nevertheless permits of the expansible parts 10e of the container being distended. The pneumatic chamber or container may be a complete unit which is used in conjunction with a support or foundation, but it may be combined with or may form part of the said support or foundation. For instance a suitable material may be united to a support or foundation of metal or other material to provide the air chamber or space between them and the said support or foundation may have an opening or openings over or around which is provided an extensible material that can be distended or expanded when the chamber is under load or pressure. The expansion of the pneumatic chamber or container may be controlled-so as to prevent undue distension when `the chamber or container is subjected to excessive loads or pressure Iand for this purpose controlling bands, strips or the like of elastic or resilient material may extend across or in contact with the eXpansible partsof the pneumatic chamber or container which strips permit of the expansion of the chamber or container under normal loads. but stretch when the container is subjected to excessive loads so as to prevent the expansible parts of the cushion from being unduly'stretched.

In order that the` said invention may be clearly understood and readily carried into effect, the same will now be described more fully with reference to the accompanying diagrammatic drawings in which:-

Figure 1 is a sectional view showing a pneumatic container mounted on a support or foundation that permits of expansion of the lower part of the container.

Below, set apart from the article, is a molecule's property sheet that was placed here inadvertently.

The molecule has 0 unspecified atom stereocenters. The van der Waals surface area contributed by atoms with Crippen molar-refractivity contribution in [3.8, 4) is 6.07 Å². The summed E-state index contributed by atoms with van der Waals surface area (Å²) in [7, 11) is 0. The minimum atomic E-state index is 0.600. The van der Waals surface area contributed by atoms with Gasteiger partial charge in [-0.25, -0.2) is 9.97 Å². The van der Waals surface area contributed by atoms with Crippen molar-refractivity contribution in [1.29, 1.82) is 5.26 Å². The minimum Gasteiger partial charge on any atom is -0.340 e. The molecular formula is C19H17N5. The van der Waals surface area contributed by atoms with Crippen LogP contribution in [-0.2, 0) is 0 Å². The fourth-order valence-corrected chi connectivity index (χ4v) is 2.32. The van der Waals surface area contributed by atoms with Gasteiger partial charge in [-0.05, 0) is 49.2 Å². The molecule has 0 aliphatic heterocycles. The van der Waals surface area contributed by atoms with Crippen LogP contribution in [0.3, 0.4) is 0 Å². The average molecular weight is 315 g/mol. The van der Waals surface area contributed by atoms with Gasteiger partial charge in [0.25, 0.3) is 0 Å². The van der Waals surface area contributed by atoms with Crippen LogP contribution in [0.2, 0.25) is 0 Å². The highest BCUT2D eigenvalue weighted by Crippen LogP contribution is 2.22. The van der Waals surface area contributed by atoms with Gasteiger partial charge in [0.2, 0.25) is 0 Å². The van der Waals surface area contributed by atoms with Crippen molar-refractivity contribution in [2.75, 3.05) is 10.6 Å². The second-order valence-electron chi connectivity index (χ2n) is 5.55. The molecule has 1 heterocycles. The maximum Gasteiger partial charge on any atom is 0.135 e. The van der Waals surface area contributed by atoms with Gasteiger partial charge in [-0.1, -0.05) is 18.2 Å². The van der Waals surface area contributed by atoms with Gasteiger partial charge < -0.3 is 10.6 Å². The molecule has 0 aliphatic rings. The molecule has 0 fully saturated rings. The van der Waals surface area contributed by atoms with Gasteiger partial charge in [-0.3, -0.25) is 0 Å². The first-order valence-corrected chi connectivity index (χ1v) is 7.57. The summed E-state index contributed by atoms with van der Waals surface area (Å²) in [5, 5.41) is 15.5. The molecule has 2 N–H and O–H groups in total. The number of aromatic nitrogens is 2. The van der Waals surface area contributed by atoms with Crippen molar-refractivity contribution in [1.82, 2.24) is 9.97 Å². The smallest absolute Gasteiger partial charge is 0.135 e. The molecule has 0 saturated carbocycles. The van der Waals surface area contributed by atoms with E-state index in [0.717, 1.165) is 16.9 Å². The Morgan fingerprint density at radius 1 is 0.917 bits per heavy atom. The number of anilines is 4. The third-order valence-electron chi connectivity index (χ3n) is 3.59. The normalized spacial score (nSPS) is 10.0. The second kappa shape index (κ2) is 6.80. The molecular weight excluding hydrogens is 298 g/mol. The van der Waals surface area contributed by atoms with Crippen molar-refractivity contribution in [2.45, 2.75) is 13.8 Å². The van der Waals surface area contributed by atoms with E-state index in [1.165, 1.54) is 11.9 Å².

Figure 2 is a plan view of the support or foundation shown in Figure 1.

Figures 3 and 4 are similar views to Fig ures 1 and 2 illustrating another construction of pneumatic container and a modified construction of support or foundation.

Figure 5 illustrates a modification applied to the form of support shown in Figure 3.

Figure 6 is a side view partly in section showing the invention-applied to a ,motor vehicle seat.

Figure 7 is a plan of the foundation or support for the pneumatic seat shown in Figure 6.

Figure Sis afront view of the support for the gael( of the seat or squab shown in Figure Figure `9 is a. plan of the support shown in Figure 8 with the pneumatic containerI illustrated in dotted lines.

Figures 10, 11 and 12 are respectively a longitudinal sectional view, a plan and a transverse sectional view showing the invenilcn applied to a motor cycle saddle or the Figures 13, 14 and 15 are similar views to Figures 1 0, ll-qand 12 illustrating a. modiiiei construction' of pneumatic saddle or the Figures 16 to 21 illustrate various forms of foundations orsupports for the saddles. Figures 22 to 26 are sectional views illustrating different constructions in which the pneumatic chamber or container is formed between a metal orother suitable base and a covering which is'secured thereto.

Figure 27 is a transverse sectional view showing a strip or band applied to the pneumatic container for controlling the expansion of the extensible part thereof.

Fiefures 28 and 29 are longitudinal sectional views illustrating different ways in which the controlling strip or band shown in Figure 2T can be applied.